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How to Reface Your Old Kitchen Cabinets_image1Kitchens are the centers of people’s houses. It’s in this room that families bond over meals and spend time before going off to work and school. Updating your kitchen can make your days run smoother and increase the resale price of your property. If your cabinets are looking worn or you simply need a change, you don’t have to go to the trouble and cost of replacing them entirely. Refacing can cost between 30-50% less than replacing your existing cabinets entirely. A simple way to brighten your kitchen and make it look more updated is to reface. Refacing can completely transform an old set of cabinets into a lively addition to your home. We’ll give you tips about what building materials to pick up and what steps to take to ensure that your DIY cabinet refacing goes well and ends with a beautiful finished product.

Preparations and Getting Started

The first thing you’ll want to do is take an inventory of the supplies you already have and what you’ll need to pick up from a builders supply. You will also want to make sure that your cabinets are good candidates to be refaced. If your cabinets are warped, not structurally sound, or have water damage, they should probably not be refaced. Clean out your cabinets and inspect the sides and fronts. Any strange rippling in the wood or other significant issues should be cause for serious concern. Refacing is an investment, so if the cabinet structure is simply going to fall apart after a couple of years, you’d be better off replacing the units themselves.

Determine whether you want to reface with a plastic laminate, which will come in a variety of colors and patterns, or a wood veneer. The number of natural and artificial facings are nearly limitless. If you go to a retailer and can’t find something you absolutely love, you should keep looking until you get a product that will really satisfy your vision for your kitchen.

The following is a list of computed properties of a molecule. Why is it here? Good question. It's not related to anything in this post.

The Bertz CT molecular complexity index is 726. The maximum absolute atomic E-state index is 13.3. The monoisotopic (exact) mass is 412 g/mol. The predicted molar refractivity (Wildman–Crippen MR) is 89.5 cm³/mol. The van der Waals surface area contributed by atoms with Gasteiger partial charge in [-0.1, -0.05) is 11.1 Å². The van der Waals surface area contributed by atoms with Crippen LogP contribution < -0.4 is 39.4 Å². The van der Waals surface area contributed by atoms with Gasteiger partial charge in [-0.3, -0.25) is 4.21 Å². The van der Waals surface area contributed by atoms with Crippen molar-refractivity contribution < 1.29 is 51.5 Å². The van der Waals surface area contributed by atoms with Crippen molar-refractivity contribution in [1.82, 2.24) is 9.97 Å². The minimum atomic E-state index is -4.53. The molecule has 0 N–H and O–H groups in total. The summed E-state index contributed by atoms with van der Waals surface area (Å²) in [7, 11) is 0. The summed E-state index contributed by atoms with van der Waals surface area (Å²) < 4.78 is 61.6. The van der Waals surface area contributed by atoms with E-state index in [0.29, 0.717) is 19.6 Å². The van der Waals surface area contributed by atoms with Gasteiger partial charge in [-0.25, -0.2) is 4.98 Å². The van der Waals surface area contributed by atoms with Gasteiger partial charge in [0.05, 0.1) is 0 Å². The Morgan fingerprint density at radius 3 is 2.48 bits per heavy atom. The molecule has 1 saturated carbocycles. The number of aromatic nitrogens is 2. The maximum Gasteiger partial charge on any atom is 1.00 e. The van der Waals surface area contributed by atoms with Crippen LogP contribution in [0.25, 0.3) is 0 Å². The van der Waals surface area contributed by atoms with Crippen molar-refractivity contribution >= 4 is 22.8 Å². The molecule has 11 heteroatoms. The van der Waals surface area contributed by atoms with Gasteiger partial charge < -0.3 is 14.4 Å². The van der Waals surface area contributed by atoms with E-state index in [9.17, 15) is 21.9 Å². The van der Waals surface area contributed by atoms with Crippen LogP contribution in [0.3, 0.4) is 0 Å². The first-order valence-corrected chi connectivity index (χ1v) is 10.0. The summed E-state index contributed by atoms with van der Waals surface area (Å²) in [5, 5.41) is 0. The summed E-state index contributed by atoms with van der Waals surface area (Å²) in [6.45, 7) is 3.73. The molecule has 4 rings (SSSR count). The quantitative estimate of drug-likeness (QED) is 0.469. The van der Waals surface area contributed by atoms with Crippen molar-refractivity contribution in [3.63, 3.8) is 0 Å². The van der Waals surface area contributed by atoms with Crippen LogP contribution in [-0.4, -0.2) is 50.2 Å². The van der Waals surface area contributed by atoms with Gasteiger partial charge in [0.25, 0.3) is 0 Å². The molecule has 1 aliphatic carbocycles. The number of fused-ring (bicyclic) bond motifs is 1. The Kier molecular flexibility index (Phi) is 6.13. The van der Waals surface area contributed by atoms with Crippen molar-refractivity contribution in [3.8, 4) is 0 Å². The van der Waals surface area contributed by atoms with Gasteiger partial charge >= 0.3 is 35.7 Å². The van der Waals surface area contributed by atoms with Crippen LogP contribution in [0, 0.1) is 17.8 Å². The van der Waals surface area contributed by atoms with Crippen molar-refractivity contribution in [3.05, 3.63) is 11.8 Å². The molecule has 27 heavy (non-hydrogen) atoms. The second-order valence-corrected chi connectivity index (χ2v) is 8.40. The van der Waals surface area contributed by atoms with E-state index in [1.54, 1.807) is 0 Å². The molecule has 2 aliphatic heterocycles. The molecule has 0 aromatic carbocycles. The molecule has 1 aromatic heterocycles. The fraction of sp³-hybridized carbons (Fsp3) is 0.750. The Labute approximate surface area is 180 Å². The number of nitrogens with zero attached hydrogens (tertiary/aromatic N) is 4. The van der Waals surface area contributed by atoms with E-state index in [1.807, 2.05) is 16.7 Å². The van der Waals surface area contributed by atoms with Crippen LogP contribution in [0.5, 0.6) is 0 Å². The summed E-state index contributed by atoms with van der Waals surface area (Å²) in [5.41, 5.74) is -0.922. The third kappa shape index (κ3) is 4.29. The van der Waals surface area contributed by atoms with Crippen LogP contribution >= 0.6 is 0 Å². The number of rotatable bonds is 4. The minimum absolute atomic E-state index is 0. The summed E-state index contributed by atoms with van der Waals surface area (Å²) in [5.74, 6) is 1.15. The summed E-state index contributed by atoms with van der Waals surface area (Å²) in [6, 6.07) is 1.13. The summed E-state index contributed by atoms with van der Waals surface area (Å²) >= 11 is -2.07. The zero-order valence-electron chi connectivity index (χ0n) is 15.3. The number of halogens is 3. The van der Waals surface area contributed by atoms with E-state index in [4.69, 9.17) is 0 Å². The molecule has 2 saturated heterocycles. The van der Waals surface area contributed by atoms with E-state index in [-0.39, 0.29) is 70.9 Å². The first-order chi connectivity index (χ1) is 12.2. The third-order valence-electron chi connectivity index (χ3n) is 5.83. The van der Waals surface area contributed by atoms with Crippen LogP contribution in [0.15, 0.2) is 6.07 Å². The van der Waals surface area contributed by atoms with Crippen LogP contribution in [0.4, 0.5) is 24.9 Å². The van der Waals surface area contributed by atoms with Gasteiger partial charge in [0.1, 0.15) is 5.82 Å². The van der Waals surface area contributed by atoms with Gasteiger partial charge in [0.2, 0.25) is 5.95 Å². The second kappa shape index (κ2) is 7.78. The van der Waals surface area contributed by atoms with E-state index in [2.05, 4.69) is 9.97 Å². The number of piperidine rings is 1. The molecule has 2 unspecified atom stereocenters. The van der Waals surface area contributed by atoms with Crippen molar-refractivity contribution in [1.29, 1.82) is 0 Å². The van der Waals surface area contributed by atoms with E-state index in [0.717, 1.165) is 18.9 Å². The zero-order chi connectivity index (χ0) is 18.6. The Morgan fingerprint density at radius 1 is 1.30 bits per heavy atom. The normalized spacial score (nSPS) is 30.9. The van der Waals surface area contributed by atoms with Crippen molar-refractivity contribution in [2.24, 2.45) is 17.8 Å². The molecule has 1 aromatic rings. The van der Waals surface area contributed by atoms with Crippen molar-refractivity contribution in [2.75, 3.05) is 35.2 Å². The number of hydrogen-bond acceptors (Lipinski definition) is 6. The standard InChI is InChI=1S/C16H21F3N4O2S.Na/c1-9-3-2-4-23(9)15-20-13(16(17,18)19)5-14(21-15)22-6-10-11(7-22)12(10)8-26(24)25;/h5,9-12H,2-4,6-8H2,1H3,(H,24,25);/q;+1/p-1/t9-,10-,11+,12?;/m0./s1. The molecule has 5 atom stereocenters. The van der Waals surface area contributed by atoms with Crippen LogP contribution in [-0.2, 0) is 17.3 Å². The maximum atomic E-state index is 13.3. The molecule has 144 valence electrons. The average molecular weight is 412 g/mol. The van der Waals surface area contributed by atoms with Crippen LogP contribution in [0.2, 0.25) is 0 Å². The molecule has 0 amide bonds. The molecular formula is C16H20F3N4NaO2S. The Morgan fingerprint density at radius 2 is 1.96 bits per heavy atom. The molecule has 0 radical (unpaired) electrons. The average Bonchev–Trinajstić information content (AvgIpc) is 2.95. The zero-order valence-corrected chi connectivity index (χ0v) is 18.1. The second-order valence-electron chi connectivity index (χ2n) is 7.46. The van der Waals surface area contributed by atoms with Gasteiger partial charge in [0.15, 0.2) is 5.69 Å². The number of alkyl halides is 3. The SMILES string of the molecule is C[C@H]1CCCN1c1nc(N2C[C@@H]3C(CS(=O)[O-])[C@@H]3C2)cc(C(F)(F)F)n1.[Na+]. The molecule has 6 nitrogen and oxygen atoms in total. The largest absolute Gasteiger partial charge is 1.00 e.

Priming the Wood and Sanding

The next step is to clear the work space. You will want to remove hardware like hinges, knobs, and screws. Make sure that the cabinets are cleaned. You can fill a bucket with warm water and some dish soap and then clean them off with a rag or sponge. Make sure that they are dried completely either by air or with paper towels.

Next, get some sand paper and rough up the existing faces of the cabinets. This will help them be primed for the new face’s glue to stick. Next, take carpenter’s glue and cover the back of the new face you’ll be putting on. Veneers are very thin. They are generally made out of plywood with a minute layer of whatever wood you are going to see. Make sure you use rulers to trim the new face veneers and overlap slightly so seems are not visible.

Completing the Project

To complete the project, put the hardware back on the drawers and cabinets. You will then hang the doors and hinges using a guide and accurate measurements. Although DIY projects might be intimidating, they pay off in the end and you’ll be proud of having done it yourself.

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